MBean Browser


Introduction

Many application servers and frameworks such as Apache Camel use JMX to expose a number of MBeans for configuration and monitoring purposes. The JVM itself also publishes a number of platform MXBeans that present interesting information around the low-level operations in the JVM.

perfino includes an MBean browser that shows all registered MBeans in a selected VM. The remote management level of JMX for accessing MBean servers is not required, because the perfino agent is already running in-process and has access to all registered MBean servers.

perfino supports the type system of Open MBeans. Besides defining a number of simple types, Open MBeans can define complex data types that do not involve custom classes. Also, arrays and tables are available as data structures. With MXBeans, JMX offers an easy way to create Open MBeans automatically from Java classes. For example, the MBeans provided by the JVM are MXBeans.

The "MBean browser" view in the "VM Data Views" shows all registered MBeans in one selected JVM. If you have selected a VM group, you have to switch to a single VM first. If you have selected a VM pool, the context area will show an image button that will present a list of pool VMs.

While MBeans have no hierarchy, perfino organizes them into a tree by taking the object domain name up to the first colon as the first tree level and using all properties as recursively nested levels. The property value is shown first with the property key in brackets at the end. The type property is prioritized to appear right below the top-level node.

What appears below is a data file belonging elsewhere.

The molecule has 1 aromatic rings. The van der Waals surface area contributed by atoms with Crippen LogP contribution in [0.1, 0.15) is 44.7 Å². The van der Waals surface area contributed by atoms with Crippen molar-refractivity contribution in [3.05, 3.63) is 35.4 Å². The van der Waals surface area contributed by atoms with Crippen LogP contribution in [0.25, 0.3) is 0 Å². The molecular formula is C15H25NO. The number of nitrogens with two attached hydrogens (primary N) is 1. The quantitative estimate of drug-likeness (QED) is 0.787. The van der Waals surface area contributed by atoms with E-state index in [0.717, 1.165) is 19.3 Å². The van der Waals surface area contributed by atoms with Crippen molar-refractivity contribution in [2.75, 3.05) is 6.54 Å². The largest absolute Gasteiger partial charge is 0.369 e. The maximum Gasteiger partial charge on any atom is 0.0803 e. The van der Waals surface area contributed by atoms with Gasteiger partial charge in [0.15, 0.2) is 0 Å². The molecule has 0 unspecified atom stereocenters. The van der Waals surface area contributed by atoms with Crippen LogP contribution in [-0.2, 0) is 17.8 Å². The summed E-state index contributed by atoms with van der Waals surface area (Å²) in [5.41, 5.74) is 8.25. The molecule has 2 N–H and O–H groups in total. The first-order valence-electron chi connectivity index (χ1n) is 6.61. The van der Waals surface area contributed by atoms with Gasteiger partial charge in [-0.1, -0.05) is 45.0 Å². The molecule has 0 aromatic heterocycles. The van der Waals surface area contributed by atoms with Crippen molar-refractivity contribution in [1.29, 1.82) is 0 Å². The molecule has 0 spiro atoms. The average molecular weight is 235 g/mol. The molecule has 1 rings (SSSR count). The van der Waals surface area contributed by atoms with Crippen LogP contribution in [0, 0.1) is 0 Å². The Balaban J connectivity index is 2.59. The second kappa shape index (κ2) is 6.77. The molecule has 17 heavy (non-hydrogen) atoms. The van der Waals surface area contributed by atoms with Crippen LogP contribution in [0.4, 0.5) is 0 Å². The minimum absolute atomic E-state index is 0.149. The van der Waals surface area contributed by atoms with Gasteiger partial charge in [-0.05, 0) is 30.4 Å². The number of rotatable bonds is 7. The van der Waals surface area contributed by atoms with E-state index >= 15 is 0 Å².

Attributes

At the top level of the tree table showing the MBean content, you see the MBean attributes.

The following data structures are shown as nested rows:

Optionally, MBean attributes can be editable in which case an edit link will be displayed next to their value. MBean attributes can only be edited by a user with at least the "profiler" access level. Composite and tabular types cannot be edited in the MBean browser, but arrays or simple types are editable.

If a value is nullable, such as an array, the editor has a check box to choose the null state.

Array elements are separated by semicolons. One trailing semicolon can be ignored, so 1 and 1; are equivalent. A missing value before a semicolon will be treated as a null value for object arrays. For string arrays, you can create empty elements with double quotes ("") and elements that contain semicolons by quoting the entire element. Double quotes in string elements must be doubled. For example, entering a string array value of

"Test";"";;"embedded "" quote";"A;B";;

creates the string array

new String[] {"Test", "", null, "embedded \" quote", "A;B", null}

perfino can create telemetries from numeric MBean attribute values. When you define an MBean telemetry line in the recording settings, the Select button will bring up an MBean attribute browser with a VM selector on top. After you select a VM, you can choose an MBean attribute. Contrary to the MBean browser, the attribute rows are selectable in this case.

A telemetry can also track nested values in composite data or tabular data with simple keys and single values. When you chose the nested row, a value path is built where path components are separated by forward slashes.

Operations

In addition to inspecting and modifying MBean attributes, you can invoke MBean operations and check their return values. MBean operations are methods on the MBean interface that are not setters or getters. To be able to invoke MBean operations, a user has to have at least the "profiler" access level.

The return value of an operation may have a composite, tabular or array type, so a new window with a content similar to the MBean attribute tree table is shown. For a simple return type, there is only one row named "Return value". For other types, the "Return value" is the root element into which the result is added.

MBean operations can have one or more arguments. When you enter them, the same rules and restrictions apply as when editing an MBean attribute.